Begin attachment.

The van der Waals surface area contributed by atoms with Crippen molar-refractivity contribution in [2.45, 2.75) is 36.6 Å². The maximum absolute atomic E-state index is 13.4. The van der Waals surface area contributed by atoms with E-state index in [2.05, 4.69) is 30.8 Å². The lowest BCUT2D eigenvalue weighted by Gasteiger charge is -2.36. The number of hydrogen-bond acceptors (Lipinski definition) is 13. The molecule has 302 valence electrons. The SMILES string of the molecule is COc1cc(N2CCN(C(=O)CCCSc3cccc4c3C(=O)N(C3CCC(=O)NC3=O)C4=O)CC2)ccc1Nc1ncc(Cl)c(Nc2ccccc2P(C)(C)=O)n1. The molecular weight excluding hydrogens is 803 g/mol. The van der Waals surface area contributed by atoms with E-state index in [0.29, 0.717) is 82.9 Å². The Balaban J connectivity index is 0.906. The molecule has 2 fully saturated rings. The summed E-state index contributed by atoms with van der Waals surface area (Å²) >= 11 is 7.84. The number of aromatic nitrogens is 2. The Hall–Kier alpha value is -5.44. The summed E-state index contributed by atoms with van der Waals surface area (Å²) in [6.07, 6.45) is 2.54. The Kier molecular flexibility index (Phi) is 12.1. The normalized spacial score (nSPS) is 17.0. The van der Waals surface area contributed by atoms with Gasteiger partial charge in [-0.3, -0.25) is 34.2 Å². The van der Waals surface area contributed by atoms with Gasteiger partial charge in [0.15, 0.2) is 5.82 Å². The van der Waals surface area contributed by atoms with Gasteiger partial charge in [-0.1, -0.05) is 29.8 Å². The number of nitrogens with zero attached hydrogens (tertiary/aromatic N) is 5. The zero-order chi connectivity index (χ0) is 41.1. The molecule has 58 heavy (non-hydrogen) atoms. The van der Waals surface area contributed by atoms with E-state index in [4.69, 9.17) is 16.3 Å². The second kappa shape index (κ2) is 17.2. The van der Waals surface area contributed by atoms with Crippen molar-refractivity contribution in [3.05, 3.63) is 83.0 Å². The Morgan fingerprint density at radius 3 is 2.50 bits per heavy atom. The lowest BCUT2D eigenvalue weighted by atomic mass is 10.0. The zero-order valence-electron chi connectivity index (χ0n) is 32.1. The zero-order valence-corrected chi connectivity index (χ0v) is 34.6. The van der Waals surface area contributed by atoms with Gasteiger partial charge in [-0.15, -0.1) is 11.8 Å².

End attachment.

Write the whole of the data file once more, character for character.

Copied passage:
The van der Waals surface area contributed by atoms with Crippen molar-refractivity contribution in [2.45, 2.75) is 36.6 Å². The maximum absolute atomic E-state index is 13.4. The van der Waals surface area contributed by atoms with E-state index in [2.05, 4.69) is 30.8 Å². The lowest BCUT2D eigenvalue weighted by Gasteiger charge is -2.36. The number of hydrogen-bond acceptors (Lipinski definition) is 13. The molecule has 302 valence electrons. The SMILES string of the molecule is COc1cc(N2CCN(C(=O)CCCSc3cccc4c3C(=O)N(C3CCC(=O)NC3=O)C4=O)CC2)ccc1Nc1ncc(Cl)c(Nc2ccccc2P(C)(C)=O)n1. The molecular weight excluding hydrogens is 803 g/mol. The van der Waals surface area contributed by atoms with E-state index in [0.29, 0.717) is 82.9 Å². The Balaban J connectivity index is 0.906. The molecule has 2 fully saturated rings. The summed E-state index contributed by atoms with van der Waals surface area (Å²) >= 11 is 7.84. The number of aromatic nitrogens is 2. The Hall–Kier alpha value is -5.44. The summed E-state index contributed by atoms with van der Waals surface area (Å²) in [6.07, 6.45) is 2.54. The Kier molecular flexibility index (Phi) is 12.1. The normalized spacial score (nSPS) is 17.0. The van der Waals surface area contributed by atoms with Gasteiger partial charge in [-0.3, -0.25) is 34.2 Å². The van der Waals surface area contributed by atoms with Gasteiger partial charge in [0.15, 0.2) is 5.82 Å². The van der Waals surface area contributed by atoms with Gasteiger partial charge in [-0.1, -0.05) is 29.8 Å². The number of nitrogens with zero attached hydrogens (tertiary/aromatic N) is 5. The zero-order chi connectivity index (χ0) is 41.1. The molecule has 58 heavy (non-hydrogen) atoms. The van der Waals surface area contributed by atoms with E-state index in [4.69, 9.17) is 16.3 Å². The second kappa shape index (κ2) is 17.2. The van der Waals surface area contributed by atoms with Crippen molar-refractivity contribution in [3.05, 3.63) is 83.0 Å². The Morgan fingerprint density at radius 3 is 2.50 bits per heavy atom. The lowest BCUT2D eigenvalue weighted by atomic mass is 10.0. The zero-order valence-electron chi connectivity index (χ0n) is 32.1. The zero-order valence-corrected chi connectivity index (χ0v) is 34.6. The van der Waals surface area contributed by atoms with Gasteiger partial charge in [-0.15, -0.1) is 11.8 Å².